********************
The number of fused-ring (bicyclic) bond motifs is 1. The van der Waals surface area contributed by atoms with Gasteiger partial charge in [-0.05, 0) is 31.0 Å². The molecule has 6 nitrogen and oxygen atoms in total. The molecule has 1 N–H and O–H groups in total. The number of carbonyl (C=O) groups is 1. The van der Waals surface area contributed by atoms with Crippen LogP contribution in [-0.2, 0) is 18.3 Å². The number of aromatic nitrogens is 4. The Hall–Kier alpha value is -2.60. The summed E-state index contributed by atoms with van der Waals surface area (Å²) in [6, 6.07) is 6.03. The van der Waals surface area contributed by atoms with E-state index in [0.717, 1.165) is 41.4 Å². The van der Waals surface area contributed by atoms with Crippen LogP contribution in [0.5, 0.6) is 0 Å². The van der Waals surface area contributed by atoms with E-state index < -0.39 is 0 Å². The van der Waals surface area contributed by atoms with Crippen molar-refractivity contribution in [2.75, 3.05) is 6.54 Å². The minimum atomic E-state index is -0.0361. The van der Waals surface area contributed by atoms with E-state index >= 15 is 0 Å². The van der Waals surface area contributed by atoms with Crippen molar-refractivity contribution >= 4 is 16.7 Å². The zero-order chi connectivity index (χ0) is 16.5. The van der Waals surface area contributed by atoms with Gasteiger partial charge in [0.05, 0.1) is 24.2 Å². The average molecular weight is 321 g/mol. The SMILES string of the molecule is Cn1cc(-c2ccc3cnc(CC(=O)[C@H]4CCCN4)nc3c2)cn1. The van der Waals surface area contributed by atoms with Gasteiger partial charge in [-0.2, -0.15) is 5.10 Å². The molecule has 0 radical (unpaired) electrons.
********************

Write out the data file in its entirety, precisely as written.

The number of fused-ring (bicyclic) bond motifs is 1. The van der Waals surface area contributed by atoms with Gasteiger partial charge in [-0.05, 0) is 31.0 Å². The molecule has 6 nitrogen and oxygen atoms in total. The molecule has 1 N–H and O–H groups in total. The number of carbonyl (C=O) groups is 1. The van der Waals surface area contributed by atoms with Crippen LogP contribution in [-0.2, 0) is 18.3 Å². The number of aromatic nitrogens is 4. The Hall–Kier alpha value is -2.60. The summed E-state index contributed by atoms with van der Waals surface area (Å²) in [6, 6.07) is 6.03. The van der Waals surface area contributed by atoms with E-state index in [0.717, 1.165) is 41.4 Å². The van der Waals surface area contributed by atoms with Crippen LogP contribution in [0.5, 0.6) is 0 Å². The van der Waals surface area contributed by atoms with E-state index < -0.39 is 0 Å². The van der Waals surface area contributed by atoms with Crippen molar-refractivity contribution in [2.75, 3.05) is 6.54 Å². The minimum atomic E-state index is -0.0361. The van der Waals surface area contributed by atoms with E-state index >= 15 is 0 Å². The van der Waals surface area contributed by atoms with Crippen molar-refractivity contribution >= 4 is 16.7 Å². The zero-order chi connectivity index (χ0) is 16.5. The van der Waals surface area contributed by atoms with Gasteiger partial charge in [0.05, 0.1) is 24.2 Å². The average molecular weight is 321 g/mol. The SMILES string of the molecule is Cn1cc(-c2ccc3cnc(CC(=O)[C@H]4CCCN4)nc3c2)cn1. The van der Waals surface area contributed by atoms with Gasteiger partial charge in [-0.2, -0.15) is 5.10 Å². The molecule has 0 radical (unpaired) electrons.